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Wednesday, October 28, 2020
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When the barista hands you that cup of coffee, you’re buying more than that liquid caffeine. You’re buying into a social status, an experience and a phenomenon that has swept the cultural hemisphere for quite some time now. Java has become ubiquitous with established coffee bars and shops everywhere. One cannot walk a city block without seeing a consumer with their handsome coffee cup. There are over 55,000 coffee/snack shops in the U.S., with coffee leaders we all know and love such as Starbucks, Dunkin’ Donuts as well as lesser-known shops brandishing the city maps. Coffee has become the cool kid on the block, notching up popularity points and furiously rising to star status in the commodity population.

That coffee, however, has a story behind it and a home from which it came and grew up in. All coffee is grown in a region known as the “Bean Belt,” which encompasses all the area between the Tropics of Cancer and Capricorn. The Bean Belt’s tropical climate is ideal for growing coffee beans, as it contains both wet and dry seasons. These areas include countries such as Brazil, Vietnam and Columbia. Coffee is the world’s second-most valuable commodity (second only to crude oil), with its industry worth over $100 billion. The U.S. imports the most amount of coffee in the world, importing about $6 billion worth and trying to keep up with its ever- increasing demand.

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As a dietitian who enjoys her daily cup of joe, I have a slightly biased opinion on why coffee has notched up points in the popularity department. Research has been burgeoning on its potential health benefits, concomitantly spurring more research and consumption. The areas of research run the gamut, from type 2 diabetes, Parkinson’s disease, liver disease, Alzheimer’s disease, to cardiovascular disease (CVD), just to name a few. All of these morbidities are so pertinent and prevalent in today’s medical forecast and it’s refreshing to find other substances beside the medicine bottle that may help prevent and treat them.

A study done by Ding et al. (2014) discovered an inverse association (but not causation) between coffee consumption and (CVD) risk, with the lowest risk correlated to three to five cups per day. Another CVD-related study was done by Miranda et al. (2017), which evaluated the association between coffee consumption, its polyphenols (which are chemicals found in food that help prevent free-radical damage to the body) and CVD risk factors, such as high blood pressure (BP), total cholesterol, low-density cholesterol (LDL), high-density cholesterol (HDL), triglycerides (TG), fasting glucose and homocysteine. Homocysteine is an amino acid in the blood; high levels of it are associated with heart disease. The study found an association between coffee intake of one to three cups and lower odds for high BP and high homocysteine levels.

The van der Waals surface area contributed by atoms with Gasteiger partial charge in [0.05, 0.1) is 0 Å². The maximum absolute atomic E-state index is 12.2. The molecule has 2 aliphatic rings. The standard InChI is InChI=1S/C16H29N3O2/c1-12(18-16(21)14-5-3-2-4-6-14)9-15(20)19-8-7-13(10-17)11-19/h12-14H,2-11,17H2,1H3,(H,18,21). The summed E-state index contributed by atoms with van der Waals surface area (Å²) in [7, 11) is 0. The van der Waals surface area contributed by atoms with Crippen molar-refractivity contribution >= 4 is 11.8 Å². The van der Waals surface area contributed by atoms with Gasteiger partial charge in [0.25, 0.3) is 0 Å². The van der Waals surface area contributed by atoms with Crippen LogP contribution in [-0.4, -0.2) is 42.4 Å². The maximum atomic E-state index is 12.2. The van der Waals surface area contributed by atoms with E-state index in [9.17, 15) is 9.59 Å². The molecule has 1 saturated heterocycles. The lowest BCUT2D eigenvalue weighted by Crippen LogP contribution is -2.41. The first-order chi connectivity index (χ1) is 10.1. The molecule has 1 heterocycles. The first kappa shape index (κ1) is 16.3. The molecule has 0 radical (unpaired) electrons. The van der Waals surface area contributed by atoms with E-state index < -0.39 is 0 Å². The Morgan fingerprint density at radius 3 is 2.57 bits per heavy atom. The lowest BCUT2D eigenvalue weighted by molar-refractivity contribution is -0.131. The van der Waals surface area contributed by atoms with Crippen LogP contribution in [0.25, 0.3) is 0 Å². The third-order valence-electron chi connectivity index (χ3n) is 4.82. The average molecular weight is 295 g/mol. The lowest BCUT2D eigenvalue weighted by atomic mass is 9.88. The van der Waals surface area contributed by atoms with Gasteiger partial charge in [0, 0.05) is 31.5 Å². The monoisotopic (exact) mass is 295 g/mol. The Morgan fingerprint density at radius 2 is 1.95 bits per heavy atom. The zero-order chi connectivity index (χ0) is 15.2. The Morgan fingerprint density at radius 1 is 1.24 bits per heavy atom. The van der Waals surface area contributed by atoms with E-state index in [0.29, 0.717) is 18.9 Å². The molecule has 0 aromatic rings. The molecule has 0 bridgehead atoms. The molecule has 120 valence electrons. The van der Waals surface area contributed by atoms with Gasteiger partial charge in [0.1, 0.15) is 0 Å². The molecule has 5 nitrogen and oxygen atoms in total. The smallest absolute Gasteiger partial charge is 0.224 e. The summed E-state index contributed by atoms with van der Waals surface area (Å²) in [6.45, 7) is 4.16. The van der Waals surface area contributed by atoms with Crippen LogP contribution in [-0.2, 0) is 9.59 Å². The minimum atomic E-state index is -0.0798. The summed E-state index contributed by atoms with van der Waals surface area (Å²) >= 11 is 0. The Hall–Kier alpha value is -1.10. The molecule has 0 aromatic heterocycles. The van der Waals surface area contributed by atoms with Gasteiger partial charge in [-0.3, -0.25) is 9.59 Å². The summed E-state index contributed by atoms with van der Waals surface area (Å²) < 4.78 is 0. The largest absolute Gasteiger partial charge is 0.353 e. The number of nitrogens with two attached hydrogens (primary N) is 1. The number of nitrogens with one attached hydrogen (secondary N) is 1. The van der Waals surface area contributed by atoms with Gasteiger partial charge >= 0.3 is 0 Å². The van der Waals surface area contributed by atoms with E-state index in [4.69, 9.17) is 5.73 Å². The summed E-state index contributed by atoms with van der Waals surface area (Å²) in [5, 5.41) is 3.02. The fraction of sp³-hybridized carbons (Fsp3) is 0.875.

A meta-analysis (which is a review of a number of research articles) done by Zhao et al. (2015) consisting of 17 studies, 1,054,571 participants and 131,212 death events found an overall association between light to moderate coffee intake and a reduced mortality rate from all causes, particularly in women. Another meta-analysis was done by Je and Giovannucci (2014), which reviewed 20 studies of coffee consumption and total mortality. An inverse association was found with moderate coffee consumption (one to two cups/day) and mortality rate.

Coffee consumption is also associated with improvement in liver enzymes, especially in those at risk for liver disease. Coffee intake of two or more cups per day in people with preexisting liver disease has been shown to be associated with lower incidence of cirrhosis, lower liver cancer rates as well as decreased mortality (Wadhawan & Anand, 2016). A study was done by Hodges et al. (2017) on patients with non-alcoholic fatty liver disease, hepatitis C and hepatitis B to determine the effect of coffee intake on the biomarker for liver fibrosis: liver stiffness. They found that those who drank two or more cups of coffee per day had less liver stiffness. They also found that tea consumption had no effect on liver stiffness.

I can go on and on about the ever-increasing amount of research being published on the potential health benefits of coffee consumption. However, before jumping on the coffee bandwagon, it’s important to remember that coffee has caffeine, a natural stimulant that does have side effects if consumed without caution. Too much caffeine can cause high blood pressure, increased anxiety, GI discomfort and increased heart rate. According to the 2015-2020 Dietary Guidelines for Americans, three to five (8 ounce) cups of coffee or up to 400 milligrams (mg) of caffeine per day is considered safe for the average healthy adult. If you’re pregnant or breastfeeding, the Academy of Nutrition and Dietetics advises to consume only up to 200-300 mg per day (or two to three [8 ounce cups] of coffee). Coffee has a lot to offer to the common consumer and there is still a wealth of knowledge to be learned about it! It’s just important to consume it in moderation, as too much of anything, even a “good” thing, can be potentially harmful.

By Melissa Papir, MS, RD

 

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